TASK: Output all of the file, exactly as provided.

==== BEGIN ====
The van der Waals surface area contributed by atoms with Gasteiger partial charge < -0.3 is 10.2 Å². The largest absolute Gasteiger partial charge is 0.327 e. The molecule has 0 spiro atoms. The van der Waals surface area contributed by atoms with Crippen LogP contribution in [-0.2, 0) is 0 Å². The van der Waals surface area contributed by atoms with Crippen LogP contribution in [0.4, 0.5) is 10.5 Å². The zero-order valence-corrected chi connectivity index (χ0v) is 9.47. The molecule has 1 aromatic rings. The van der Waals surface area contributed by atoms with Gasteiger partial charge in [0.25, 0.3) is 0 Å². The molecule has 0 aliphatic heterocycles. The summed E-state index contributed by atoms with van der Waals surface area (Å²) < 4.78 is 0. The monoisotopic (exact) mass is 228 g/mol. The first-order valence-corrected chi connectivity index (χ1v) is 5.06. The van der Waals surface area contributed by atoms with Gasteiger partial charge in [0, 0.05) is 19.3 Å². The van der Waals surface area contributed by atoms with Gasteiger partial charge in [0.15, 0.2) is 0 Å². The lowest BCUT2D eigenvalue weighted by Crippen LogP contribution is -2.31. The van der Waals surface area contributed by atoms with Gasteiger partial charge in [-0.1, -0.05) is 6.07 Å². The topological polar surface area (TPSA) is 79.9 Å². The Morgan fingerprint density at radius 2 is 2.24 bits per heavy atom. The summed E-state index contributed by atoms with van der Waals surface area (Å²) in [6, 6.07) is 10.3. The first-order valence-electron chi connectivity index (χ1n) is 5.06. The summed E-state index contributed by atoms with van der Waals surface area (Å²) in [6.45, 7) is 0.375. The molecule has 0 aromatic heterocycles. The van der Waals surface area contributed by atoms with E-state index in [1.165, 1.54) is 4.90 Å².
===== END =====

The van der Waals surface area contributed by atoms with Gasteiger partial charge < -0.3 is 10.2 Å². The largest absolute Gasteiger partial charge is 0.327 e. The molecule has 0 spiro atoms. The van der Waals surface area contributed by atoms with Crippen LogP contribution in [-0.2, 0) is 0 Å². The van der Waals surface area contributed by atoms with Crippen LogP contribution in [0.4, 0.5) is 10.5 Å². The zero-order valence-corrected chi connectivity index (χ0v) is 9.47. The molecule has 1 aromatic rings. The van der Waals surface area contributed by atoms with Gasteiger partial charge in [0.25, 0.3) is 0 Å². The molecule has 0 aliphatic heterocycles. The summed E-state index contributed by atoms with van der Waals surface area (Å²) < 4.78 is 0. The monoisotopic (exact) mass is 228 g/mol. The first-order valence-corrected chi connectivity index (χ1v) is 5.06. The van der Waals surface area contributed by atoms with Gasteiger partial charge in [0, 0.05) is 19.3 Å². The van der Waals surface area contributed by atoms with Gasteiger partial charge in [0.15, 0.2) is 0 Å². The lowest BCUT2D eigenvalue weighted by Crippen LogP contribution is -2.31. The van der Waals surface area contributed by atoms with Gasteiger partial charge in [-0.1, -0.05) is 6.07 Å². The topological polar surface area (TPSA) is 79.9 Å². The Morgan fingerprint density at radius 2 is 2.24 bits per heavy atom. The summed E-state index contributed by atoms with van der Waals surface area (Å²) in [6, 6.07) is 10.3. The first-order valence-electron chi connectivity index (χ1n) is 5.06. The summed E-state index contributed by atoms with van der Waals surface area (Å²) in [6.45, 7) is 0.375. The molecule has 0 aromatic heterocycles. The van der Waals surface area contributed by atoms with E-state index in [1.165, 1.54) is 4.90 Å².